Biomechanics team discovers how insects repair their 'bones'

April 5, 2016, Trinity College Dublin
Locusts are able to repair their injured bodies by deploying a DIY cuticle repair kit after meeting with mishap. Repaired limbs provide around two-thirds of their original strength, which helps individuals from the world's most diverse group of animals to survive in the wild. Credit: Professor David Taylor / Trinity College Dublin

Biomechanics researchers from Trinity College Dublin have discovered how insects build internal bandages to repair their broken 'bones'. A DIY cuticle repair kit allows wounded insects to go about their day-to-day lives almost as efficiently as they would have done before meeting with mishap.

When an insect cuts one of its legs, it kicks into mode by laying a patch of new cuticle underneath the affected area. This new cuticle effectively functions as a bandage, which seals the wound and provides structural where it is required.

The study, which has just been published in international journal Interface, is the first to ever assess the biomechanics of repair in arthropods. Insects are the most species-diverse group of animals on the planet.

Lead author, Professor of Materials Engineering at Trinity, David Taylor, said: "Unlike us, cannot completely repair their 'bones', but it turns out that by using this cuticle bandage they can do a pretty good job. They are able to restore most of the original strength, which allows them to keep using their limbs for normal activities."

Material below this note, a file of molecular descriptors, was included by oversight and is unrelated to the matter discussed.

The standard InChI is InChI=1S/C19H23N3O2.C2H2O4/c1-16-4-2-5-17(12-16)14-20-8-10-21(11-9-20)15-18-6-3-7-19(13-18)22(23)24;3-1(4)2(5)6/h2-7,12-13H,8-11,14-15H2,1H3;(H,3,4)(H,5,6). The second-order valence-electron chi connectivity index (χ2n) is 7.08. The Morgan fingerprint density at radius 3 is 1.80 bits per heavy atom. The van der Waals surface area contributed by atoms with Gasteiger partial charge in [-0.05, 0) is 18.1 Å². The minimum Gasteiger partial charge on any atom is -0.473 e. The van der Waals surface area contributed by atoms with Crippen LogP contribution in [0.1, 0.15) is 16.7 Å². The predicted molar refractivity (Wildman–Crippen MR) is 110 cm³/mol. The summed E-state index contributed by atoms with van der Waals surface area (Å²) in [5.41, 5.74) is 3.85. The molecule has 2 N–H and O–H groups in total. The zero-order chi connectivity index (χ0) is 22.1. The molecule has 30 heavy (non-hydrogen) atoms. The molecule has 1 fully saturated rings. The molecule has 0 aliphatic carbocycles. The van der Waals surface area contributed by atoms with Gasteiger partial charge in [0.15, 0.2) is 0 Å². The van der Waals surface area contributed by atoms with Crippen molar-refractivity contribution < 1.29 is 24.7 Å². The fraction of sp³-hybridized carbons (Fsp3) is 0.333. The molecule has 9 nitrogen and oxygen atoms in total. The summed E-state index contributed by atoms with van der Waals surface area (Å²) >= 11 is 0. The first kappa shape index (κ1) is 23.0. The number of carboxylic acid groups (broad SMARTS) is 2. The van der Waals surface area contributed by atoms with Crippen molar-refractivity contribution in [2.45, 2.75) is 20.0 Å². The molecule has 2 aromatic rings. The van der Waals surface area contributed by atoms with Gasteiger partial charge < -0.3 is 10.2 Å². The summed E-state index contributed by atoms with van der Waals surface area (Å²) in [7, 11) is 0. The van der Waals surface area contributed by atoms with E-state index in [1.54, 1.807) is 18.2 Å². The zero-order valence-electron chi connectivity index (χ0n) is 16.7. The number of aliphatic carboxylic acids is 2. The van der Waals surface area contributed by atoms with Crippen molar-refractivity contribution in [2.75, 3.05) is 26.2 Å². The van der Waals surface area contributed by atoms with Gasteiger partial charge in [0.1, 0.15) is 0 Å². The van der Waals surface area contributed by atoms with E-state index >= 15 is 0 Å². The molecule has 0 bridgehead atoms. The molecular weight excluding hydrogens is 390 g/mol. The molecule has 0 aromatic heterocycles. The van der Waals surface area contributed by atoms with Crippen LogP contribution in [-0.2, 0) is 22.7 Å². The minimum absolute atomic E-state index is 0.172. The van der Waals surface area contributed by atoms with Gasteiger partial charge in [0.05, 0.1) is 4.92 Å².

The research team found that adult desert locusts were able to repair damaged limbs to restore approximately two-thirds of their original strength, which is of paramount importance for their survival in the wild, where their limbs are highly loaded during jumping (a key attribute that helps insects avoid predators and find food).

Locusts are able to repair their injured bodies by deploying a DIY cuticle repair kit after meeting with mishap. Repaired limbs provide around two-thirds of their original strength, which helps individuals from the world's most diverse group of animals to survive in the wild. Credit: Professor David Taylor / Trinity College Dublin

Researcher Eoin Parle, who carried out these ground-breaking experiments, added: "There has been some previous work to show that - like humans - insects will bleed when you cut them, and the blood will clot to plug the hole. But nobody had tested the strength of these repair patches until now."

Explore further: How long do insects last?

More information: Bridging the gap: wound healing in insects restores mechanical strength by targeted cuticle deposition, Journal of the Royal Society Interface, rsif.royalsocietypublishing.or … .1098/rsif.2015.0984

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